Bye-bye, BCS

Some sort of playoff system is on its way.

The expected became a reality Wednesday as college football’s leaders announced that they will move forward with a four-team seeded playoff to decide the sport’s champion starting in 2014.

The decision effectively ends the controversial and polarizing Bowl Championship Series system, which began in 1998 as a way to match the sport’s top two teams in a title game.

The decision has been expected for months as conference commissioners conceded as early as January that the relentless controversy would prompt a change to a playoff-style format. The only step remaining, which appears to be a formality, is the presentation of their plan to the B.C.S. oversight committee in Washington on Tuesday.

But much like the B.C.S. was constantly steeped in controversy, the selection of a four-team playoff still appears destined to inflame the sport’s passionate fans. While the B.C.S. commissioners did not announce the details of how they would pick the teams for the four-team playoff, a source with direct knowledge of the decision said the plan is for a selection committee to “more than likely” pick the four best teams.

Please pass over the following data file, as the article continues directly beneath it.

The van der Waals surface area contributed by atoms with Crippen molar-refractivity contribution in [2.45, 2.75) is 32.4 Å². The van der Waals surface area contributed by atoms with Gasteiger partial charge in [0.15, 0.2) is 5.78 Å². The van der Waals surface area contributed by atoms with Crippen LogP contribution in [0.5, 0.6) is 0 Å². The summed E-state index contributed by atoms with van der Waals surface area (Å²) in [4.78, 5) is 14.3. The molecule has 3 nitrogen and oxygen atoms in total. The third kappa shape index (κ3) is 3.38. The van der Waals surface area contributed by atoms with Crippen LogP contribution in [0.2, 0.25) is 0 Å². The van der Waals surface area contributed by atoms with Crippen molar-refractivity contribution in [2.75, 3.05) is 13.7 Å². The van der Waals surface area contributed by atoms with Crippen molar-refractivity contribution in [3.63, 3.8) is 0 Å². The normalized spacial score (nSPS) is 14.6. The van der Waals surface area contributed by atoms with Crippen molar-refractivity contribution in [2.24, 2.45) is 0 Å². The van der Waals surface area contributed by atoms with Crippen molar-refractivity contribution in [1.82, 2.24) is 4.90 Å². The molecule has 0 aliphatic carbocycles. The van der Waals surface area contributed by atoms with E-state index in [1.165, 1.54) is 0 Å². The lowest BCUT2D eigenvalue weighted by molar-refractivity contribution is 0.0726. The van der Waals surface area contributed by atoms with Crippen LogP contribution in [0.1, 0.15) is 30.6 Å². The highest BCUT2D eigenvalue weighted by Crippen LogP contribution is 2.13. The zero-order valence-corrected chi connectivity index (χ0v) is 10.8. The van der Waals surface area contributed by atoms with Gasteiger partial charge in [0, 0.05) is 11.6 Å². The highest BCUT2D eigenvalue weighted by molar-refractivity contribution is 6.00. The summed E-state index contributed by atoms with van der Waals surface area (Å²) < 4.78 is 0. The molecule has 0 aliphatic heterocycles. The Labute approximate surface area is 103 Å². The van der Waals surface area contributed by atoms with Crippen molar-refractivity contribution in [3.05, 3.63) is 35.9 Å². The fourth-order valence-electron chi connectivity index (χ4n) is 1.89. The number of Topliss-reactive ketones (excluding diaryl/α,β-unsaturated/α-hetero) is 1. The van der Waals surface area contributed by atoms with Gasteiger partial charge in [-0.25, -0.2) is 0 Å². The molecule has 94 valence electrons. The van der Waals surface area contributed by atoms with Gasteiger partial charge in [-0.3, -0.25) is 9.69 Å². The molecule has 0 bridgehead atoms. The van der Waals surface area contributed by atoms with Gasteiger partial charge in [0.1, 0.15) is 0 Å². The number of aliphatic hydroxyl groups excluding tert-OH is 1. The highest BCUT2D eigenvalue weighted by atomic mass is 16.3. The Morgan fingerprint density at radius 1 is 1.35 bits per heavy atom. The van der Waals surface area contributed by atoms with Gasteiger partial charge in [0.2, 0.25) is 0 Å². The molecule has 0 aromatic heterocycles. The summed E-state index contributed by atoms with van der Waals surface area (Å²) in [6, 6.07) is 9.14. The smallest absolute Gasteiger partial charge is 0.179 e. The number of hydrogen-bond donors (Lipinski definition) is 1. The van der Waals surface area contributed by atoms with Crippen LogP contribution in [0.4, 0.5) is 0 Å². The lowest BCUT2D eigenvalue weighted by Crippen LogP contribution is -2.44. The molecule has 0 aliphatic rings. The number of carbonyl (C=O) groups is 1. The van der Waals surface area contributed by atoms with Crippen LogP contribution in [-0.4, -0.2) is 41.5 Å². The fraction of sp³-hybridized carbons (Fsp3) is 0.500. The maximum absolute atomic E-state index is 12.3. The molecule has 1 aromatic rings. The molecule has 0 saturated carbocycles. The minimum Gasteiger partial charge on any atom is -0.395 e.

There are still a lot of details to be worked out, including minor things such as how the money will be split up, but the first step has been taken. More from ESPN:

Sources told that under the recommended model, four participating teams would be selected by a committee, which would consider certain criteria such as conference championships and strength of schedule.

The two national semifinal games would be played within the existing BCS bowl games (Fiesta, Orange, Rose and Sugar) on a rotating basis, with the host sites being predetermined before each season. The national championship game would be offered to the highest bidding city.

“We’re very unified,” Big Ten commissioner Jim Delany said. “There are issues that have yet to be finalized. There’s always devil in the detail, from the model to the selection process, but clearly we’ve made a lot of progress.”

Pac-12 commissioner Larry Scott said the recommendation was the product of a lot of negotiating and cooperation among the commissioners.

“I’m sure it won’t satisfy everyone,” Scott said. “Until you have an eight-team or 16-team seeded playoff, there will be folks out there that aren’t completely satisfied. We get that. But we’re trying to balance other important parties, like the value of the regular season, the bowls, the academic calendar.”

I think they ultimately will get to an 8-team or 16-team playoff, which is how it’s done in all other levels of college football, but just breaking out of the old system that everyone had to admit wasn’t working was the key. The reality distortion field around the league commissioners was strong enough for them to deny that for a long time. I’m still kind of amazed it has happened. We’ll see what format they approve next week. Hair Balls has more.

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